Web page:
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An argument i had with a friend followed this question: "Given two dice were rolled, and one of them rolled a 3. What would you bet the other dice rolled?"

The phrasing is just to enhance that there might be some number that has an higher probability of showing on the other dice. One of us said that since 7 is the most likely number to be rolled by two dices, then 4 should be the answer. The other said that once the 3 was set on one dice, we should not be looking at anything other than the other cube - so any number would be an equal guess.

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This kind of question is very sensitive to how the roller decides what to say. Maybe the dice are different colors and he will tell you the number on the green die. You know nothing about the other die, so all numbers are equally probable. Maybe he will tell you the higher number. Now the only rolls possible are $13,23,33,31,32$ so you should bet on $1$ or $2$. Maybe he will pick a random die and tell you the number on it. Now he could have rolled $33$ and been forced to say $3$ or rolled $3x$ or $x3$ and chosen to say $3$. You have the same chance of $x$ as $3$ for the other die so bet on anything you like. If you don't know how the roller chooses what to say it is not a mathematical question. There is not enough information to answer.

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  • $\begingroup$ +1, nice answer. But the question doesn't actually mention anyone saying anything, which allows for another interpretation (see my answer). $\endgroup$ – joriki Sep 3 '18 at 9:59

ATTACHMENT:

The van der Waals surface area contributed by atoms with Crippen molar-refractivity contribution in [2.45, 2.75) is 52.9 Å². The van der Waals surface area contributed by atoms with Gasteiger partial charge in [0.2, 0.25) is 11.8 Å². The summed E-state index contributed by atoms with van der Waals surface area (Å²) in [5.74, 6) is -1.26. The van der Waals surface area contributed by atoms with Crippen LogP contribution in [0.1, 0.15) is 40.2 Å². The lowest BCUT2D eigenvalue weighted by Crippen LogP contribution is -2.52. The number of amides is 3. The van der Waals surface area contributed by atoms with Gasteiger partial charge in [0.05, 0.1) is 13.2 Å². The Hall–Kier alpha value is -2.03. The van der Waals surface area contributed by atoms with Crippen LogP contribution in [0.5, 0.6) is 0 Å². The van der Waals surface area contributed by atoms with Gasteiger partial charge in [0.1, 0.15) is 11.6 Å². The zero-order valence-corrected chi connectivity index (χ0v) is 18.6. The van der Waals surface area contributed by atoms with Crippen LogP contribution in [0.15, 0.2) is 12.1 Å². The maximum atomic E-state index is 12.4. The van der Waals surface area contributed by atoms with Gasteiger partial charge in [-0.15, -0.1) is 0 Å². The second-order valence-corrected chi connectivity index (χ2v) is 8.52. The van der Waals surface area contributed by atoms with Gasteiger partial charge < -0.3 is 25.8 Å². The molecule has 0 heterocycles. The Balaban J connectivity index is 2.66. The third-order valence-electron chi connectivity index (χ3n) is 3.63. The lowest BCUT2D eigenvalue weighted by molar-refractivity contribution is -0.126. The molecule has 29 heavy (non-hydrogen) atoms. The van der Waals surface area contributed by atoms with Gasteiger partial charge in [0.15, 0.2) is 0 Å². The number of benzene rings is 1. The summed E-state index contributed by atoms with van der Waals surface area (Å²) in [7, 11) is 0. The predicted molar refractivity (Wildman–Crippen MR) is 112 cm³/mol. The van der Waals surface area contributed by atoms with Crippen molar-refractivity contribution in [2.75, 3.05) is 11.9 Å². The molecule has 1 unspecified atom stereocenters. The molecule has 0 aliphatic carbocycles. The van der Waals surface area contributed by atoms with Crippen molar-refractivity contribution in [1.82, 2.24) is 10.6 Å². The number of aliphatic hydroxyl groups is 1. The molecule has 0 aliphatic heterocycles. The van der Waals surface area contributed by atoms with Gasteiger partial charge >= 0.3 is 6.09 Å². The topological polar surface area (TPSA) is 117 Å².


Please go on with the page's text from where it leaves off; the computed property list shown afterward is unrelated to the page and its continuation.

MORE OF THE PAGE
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Ross Millikan is right in saying that it depends on things happening behind the scenes. However, the question is worded similarly to the Boy or Girl paradox, so if we interpret it in that fashion:

Assuming you were told "I rolled two fair dice. One of the dice was a 3." and there is no reason to believe there was any particular pressure to report a particular roll, then:

There are 36 possible rolls of two dice, of which 11 have a 3 as one of the rolls:

$$(1, 3)\ (2, 3)\ (3, 3)\ (4, 3)\ (5, 3)\ (6, 3)\\ (3, 1)\ (3, 2)\ (3, 4)\ (3, 5)\ (3, 6)$$

Each of these rolls is equally likely, i.e. has probability $\frac{1}{11}$. Therefore, the probability that the unreported die is a 3 is $\frac{1}{11}$ (since there's only one (3, 3) pair), while the probability for any other roll is $\frac{2}{11}$ (since there are, for example, both (3, 1) and (1, 3)). So you should pick any number other than 3 to have twice as good a chance of being right.

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    $\begingroup$ If there was no pressure to report a particular roll, then the $(3,3)$ outcome should be weighted twice as heavily, because it is guaranteed to be reported as a $3$, while an outcome of $(1,3)$ has a $\frac12$ chance of being reported as "One of the dice was a $1$." $\endgroup$ – Misha Lavrov Sep 3 '18 at 3:53
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    $\begingroup$ This answer is only correct if (upon repeating the bet multiple times) rolls that don't contain a 3 are rejected. $\endgroup$ – BlueRaja - Danny Pflughoeft Sep 3 '18 at 4:26
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    $\begingroup$ The condition under which these $11$ rolls are equiprobable is not "there was no particular pressure to report a particular roll" (that doesn't strike me as a well-defined concept, and as far as I can guess what might be meant by it, I'd agree with @MishaLavrov that it should lead to $(3,3)$ being weighted twice) -- the appropriate condition is that you agree independent of the result of the roll that the person will report whether one of the dice is a $3$. $\endgroup$ – joriki Sep 3 '18 at 9:24
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Ross has provided a nice answer that highlights the subtleties of deducing probabilities from what someone tells you, where you need to take into account how they decided what to tell you.

ConMan has provided an answer that treats the $11$ results containing a $3$ as equiprobable, but does so again in the paradigm of someone reporting the result, and in my view doesn't explain properly how the report is to be interpreted.